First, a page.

“There is no piece of casting in the 20th century that I know of that is more courageous than putting me in that part,” Mr. Hoffman told the New Yorker in 2000.

Mr. Nichols won a best-director Oscar and elicited top-notch performances from Hoffman, Anne Bancroft as Mrs. Robinson and Katharine Ross as the daughter who runs off with Braddock to an uncertain new beginning.

With its Simon and Garfunkel soundtrack, “The Graduate” became a touchstone of generational alienation in the 1960s. The American Film Institute ranks it No. 7 on its list of 100 best movies ever made.

Mr. Nichols also earned kudos for directing “Carnal Knowledge” (1971), a Jules Feiffer story about two misogynists adrift in the sexual revolution. Jack Nicholson and Art Garfunkel, in a rare acting role, were the stars, but it was a surprisingly bracing performance by the light-comedy and musical actress Ann-Margret.

But Mr. Nichols struggled to maintain his early momentum. The plodding “Catch-22” (1970), based on the Joseph Heller novel, “The Day of the Dolphin” (1973) and “The Fortune” (1975) were all-star duds. Depressed, he took an eight-year leave from moviemaking.

He returned to the camera with such dramas as “Silkwood” (1983), starring Meryl Streep as a whistleblower, and “Heartburn” (1986), with Streep and Nicholson in Nora Ephron’s marital drama. Mr. Nichols became a specialist in middlebrow fare — the sort that film historian and critic David Thomson has described as “really neat, cute, smart ideas that can be grasped in 20 minutes.”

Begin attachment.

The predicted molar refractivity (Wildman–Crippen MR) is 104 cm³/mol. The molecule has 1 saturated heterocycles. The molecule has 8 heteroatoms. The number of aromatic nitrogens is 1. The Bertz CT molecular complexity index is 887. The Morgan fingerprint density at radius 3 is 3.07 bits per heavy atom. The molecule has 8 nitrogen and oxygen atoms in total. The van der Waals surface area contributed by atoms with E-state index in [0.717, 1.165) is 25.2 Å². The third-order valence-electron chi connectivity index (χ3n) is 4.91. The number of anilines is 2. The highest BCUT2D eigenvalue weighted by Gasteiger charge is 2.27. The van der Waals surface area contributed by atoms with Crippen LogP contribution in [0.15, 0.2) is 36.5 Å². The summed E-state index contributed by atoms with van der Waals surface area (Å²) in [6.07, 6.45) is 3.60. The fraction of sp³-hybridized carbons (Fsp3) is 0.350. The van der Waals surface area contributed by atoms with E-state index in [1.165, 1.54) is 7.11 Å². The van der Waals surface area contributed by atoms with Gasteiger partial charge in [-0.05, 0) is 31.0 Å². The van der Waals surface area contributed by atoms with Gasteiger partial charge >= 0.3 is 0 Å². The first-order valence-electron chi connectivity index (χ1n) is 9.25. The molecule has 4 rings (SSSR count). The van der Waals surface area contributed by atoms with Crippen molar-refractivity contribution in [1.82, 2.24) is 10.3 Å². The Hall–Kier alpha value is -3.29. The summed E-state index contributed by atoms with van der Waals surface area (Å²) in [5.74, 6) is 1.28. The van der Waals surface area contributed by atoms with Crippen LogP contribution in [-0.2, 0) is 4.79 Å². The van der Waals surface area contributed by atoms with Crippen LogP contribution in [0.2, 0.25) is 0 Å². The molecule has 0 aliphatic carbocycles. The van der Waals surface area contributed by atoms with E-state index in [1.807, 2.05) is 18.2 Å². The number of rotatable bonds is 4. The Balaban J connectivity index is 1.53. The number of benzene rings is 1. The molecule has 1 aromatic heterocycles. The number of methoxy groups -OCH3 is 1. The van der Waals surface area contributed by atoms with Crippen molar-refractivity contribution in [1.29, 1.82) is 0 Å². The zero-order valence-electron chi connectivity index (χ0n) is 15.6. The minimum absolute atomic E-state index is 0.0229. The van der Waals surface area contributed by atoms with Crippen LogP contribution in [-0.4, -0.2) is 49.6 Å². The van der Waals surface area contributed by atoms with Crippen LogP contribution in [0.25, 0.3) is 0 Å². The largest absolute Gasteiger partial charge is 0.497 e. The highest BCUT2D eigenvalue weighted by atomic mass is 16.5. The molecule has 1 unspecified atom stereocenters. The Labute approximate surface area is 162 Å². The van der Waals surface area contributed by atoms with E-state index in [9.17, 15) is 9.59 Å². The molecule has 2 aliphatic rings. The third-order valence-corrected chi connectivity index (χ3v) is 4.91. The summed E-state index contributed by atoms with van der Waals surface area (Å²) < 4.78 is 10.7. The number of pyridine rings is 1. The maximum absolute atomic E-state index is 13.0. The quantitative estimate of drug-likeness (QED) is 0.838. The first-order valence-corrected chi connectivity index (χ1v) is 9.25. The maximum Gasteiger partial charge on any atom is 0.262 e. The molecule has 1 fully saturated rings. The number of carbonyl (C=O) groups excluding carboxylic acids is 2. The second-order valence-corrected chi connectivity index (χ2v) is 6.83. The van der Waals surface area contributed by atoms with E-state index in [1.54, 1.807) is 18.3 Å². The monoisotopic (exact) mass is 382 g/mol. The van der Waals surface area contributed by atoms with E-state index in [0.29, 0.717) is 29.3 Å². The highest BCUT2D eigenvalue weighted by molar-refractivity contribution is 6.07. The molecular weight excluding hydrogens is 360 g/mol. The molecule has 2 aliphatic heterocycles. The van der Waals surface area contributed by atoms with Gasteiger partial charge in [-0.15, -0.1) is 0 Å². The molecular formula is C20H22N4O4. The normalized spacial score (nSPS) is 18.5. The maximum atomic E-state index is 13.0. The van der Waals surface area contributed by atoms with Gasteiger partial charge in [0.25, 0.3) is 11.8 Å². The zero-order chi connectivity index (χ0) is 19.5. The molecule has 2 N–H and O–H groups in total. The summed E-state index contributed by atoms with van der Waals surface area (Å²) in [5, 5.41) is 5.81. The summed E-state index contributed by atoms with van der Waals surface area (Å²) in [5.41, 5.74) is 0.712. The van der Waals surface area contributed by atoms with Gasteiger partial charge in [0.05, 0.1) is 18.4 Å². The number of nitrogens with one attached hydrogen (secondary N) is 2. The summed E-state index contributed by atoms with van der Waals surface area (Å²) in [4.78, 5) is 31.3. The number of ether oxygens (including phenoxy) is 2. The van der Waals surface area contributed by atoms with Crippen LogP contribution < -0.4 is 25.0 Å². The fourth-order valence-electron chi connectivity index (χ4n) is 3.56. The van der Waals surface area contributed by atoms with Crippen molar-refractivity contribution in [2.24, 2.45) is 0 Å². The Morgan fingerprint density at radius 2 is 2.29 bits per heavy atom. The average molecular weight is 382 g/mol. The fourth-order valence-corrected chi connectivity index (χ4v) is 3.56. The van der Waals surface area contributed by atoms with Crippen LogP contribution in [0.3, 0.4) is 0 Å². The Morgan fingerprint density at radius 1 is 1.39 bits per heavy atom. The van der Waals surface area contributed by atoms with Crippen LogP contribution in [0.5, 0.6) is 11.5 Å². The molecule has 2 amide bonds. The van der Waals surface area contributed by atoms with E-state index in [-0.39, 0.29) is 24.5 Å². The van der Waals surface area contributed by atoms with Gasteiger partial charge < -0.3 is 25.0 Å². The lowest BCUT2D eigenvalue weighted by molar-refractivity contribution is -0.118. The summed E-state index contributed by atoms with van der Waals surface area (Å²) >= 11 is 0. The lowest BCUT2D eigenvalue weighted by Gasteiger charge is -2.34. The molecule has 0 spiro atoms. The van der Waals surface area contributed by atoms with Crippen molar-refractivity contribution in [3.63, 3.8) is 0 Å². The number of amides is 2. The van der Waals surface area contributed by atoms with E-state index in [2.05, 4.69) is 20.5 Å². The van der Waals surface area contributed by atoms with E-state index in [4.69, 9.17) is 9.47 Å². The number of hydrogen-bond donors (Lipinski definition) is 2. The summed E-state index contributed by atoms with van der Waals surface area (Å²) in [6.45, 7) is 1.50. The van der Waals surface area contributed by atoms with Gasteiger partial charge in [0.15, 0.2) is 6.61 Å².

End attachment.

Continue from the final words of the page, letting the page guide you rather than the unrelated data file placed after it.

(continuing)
With the exception of the comedy “Working Girl” (1988), with Melanie Griffith as an upwardly mobile secretary and featuring a Carly Simon soundtrack, much of Mr. Nichols’s later feature-film work was undistinguished but for fine performances by the stars.

His portfolio included “Biloxi Blues” (1988), with Matthew Broderick in a World War II boot camp; “Postcards From the Edge” (1990), with Streep and Shirley MacLaine working out a fractured mother-daughter relationship; “Regarding Henry” (1991), with Harrison Ford as a ruthless lawyer who changes after an accident; “The Birdcage” (1996), with Robin Williams and Nathan Lane as a gay couple; “Primary Colors” (1998), with John Travolta as a Clinton-like presidential candidate; and “Charlie Wilson’s War” (2007), with Tom Hanks as the louche Texas congressman who helped provide arms to anti-Soviet rebels in Afghanistan.

The films, it often was noted, lacked any hallmark visual style. Thematically, he seemed all over the place but returned time and again to stories of sexual and marital rituals. “I think maybe my subject is the relationships between men and women . . . centered around a bed,” he told The Washington Post in 1986.

Even with his best movie work behind him, Mr. Nichols excelled on the small screen. For HBO, he directed adaptations of Margaret Edson’s Pulitzer Prize-winning drama “Wit” (2001), with Emma Thompson as a caustic professor diagnosed with ovarian cancer, and Tony Kushner’s Pulitzer-winning “Angels in America” (2003), about the AIDS crisis of the 1980s.

Both TV films earned Mr. Nichols the Emmy for outstanding directing in a miniseries, movie or a dramatic special.

A life of many stages

Michael Igor Peschkowsky was born in Berlin on Nov. 6, 1931. His father was aphysician of Russian Jewish ancestry, and his mother was the daughter of German Jewish intellectuals. During the Nazi rise, his father left for New York, established a medical practice and Anglicized his patronymic name, Nicholaiyevitch, to Nichols.

Mike Nichols was 7 when he and a younger brother left for New York on a ship; their mother was delayed from illness and came later. At first, he knew only two phrases in English: “I do not speak English,” and “Do not kiss me.”

His social isolation began much earlier, when at 4 he lost his hair because of a bad reaction to awhooping-cough vaccine. “Everyone who went to school with me remembers,” he later told the New York Times. “I was that little bald kid.” He wore a blond toupee for much of his life.